The other day I was sitting at my computer searching online for student engagement. I was looking for any ideas or techniques that would be a good fit for our already existing programming. While I was searching, I couldn’t help but click on the images page for my search results.
For the most part, I saw the exact kinds of things that you would expect. I’m sure most of you are even picturing the following right now:
- students sitting attentively in desks
- students sitting attentively on the floor
- listening raptly to a lecture
- working together on hands on projects
- working on various forms of technology (computer, laptop, tablet, whatever Star Trek technology we make a reality next)
- students raising their hands energetically
- students smiling (lots and lots of smiling)
Of course no individual picture had all of these elements combined (or I would have included it with this post), but you can pick out the common themes. The one thing that you could tell from each one of those pictures is that, for those kids, the thing they were doing at that moment was the only thing in the world.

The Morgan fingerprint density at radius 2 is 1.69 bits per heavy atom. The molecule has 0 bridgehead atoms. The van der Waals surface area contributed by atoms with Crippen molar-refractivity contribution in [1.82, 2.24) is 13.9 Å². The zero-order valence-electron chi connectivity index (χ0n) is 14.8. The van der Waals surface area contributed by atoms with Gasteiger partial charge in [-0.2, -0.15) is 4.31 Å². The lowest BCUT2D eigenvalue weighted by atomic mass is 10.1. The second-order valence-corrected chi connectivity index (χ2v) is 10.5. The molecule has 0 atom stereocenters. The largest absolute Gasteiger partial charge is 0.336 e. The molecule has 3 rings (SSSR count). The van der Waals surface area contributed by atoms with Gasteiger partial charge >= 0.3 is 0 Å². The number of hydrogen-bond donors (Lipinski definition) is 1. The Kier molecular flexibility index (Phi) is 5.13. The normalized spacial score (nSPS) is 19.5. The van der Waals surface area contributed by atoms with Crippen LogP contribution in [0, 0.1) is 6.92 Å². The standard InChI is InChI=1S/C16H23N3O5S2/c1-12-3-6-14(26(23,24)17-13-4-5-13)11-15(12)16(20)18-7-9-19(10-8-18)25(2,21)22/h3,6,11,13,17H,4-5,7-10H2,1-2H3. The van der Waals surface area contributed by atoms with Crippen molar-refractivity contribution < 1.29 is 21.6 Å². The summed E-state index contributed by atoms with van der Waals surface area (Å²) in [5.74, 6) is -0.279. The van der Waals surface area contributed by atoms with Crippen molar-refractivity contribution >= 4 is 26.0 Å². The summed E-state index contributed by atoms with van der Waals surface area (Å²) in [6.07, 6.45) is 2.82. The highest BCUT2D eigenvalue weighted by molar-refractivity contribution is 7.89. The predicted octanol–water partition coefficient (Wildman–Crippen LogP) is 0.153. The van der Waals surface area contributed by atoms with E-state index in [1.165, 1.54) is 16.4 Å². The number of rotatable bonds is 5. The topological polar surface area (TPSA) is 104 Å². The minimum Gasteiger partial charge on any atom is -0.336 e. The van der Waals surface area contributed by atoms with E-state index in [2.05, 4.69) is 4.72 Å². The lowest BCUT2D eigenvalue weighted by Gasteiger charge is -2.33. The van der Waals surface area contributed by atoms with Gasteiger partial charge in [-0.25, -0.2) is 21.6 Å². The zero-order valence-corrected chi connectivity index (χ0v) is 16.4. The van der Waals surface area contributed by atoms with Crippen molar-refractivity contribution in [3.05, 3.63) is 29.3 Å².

That look is what we all strive for. Whether it is through dramatic storytelling, hands-on projects, exhibit programs, or multimedia presentation, if those students are tuning out the rest of the world, then we are doing our jobs. If you are like me, this doesn’t happen to every student in every program, but you see it often enough to take it for granted. When I have already done that program 4 times that day or, after 3 years of Civil War sesquicentennial, you are just tired of hearing about it, I forget to realize how impactful it can be for students.
I have already rambled on enough for now, so I am not going to talk about actual techniques for engaging students (I will do that in future posts). Plus you can find plenty of helpful hints here, here, here, and here. What I wanted to do with this post today was to remind myself, and maybe some of you as well, why I not only do this job but enjoy doing this job. We have the ability to warp reality for a short time and make the world melt away for our visitors. For the time we have them, nothing matters but the story, or activity, or program.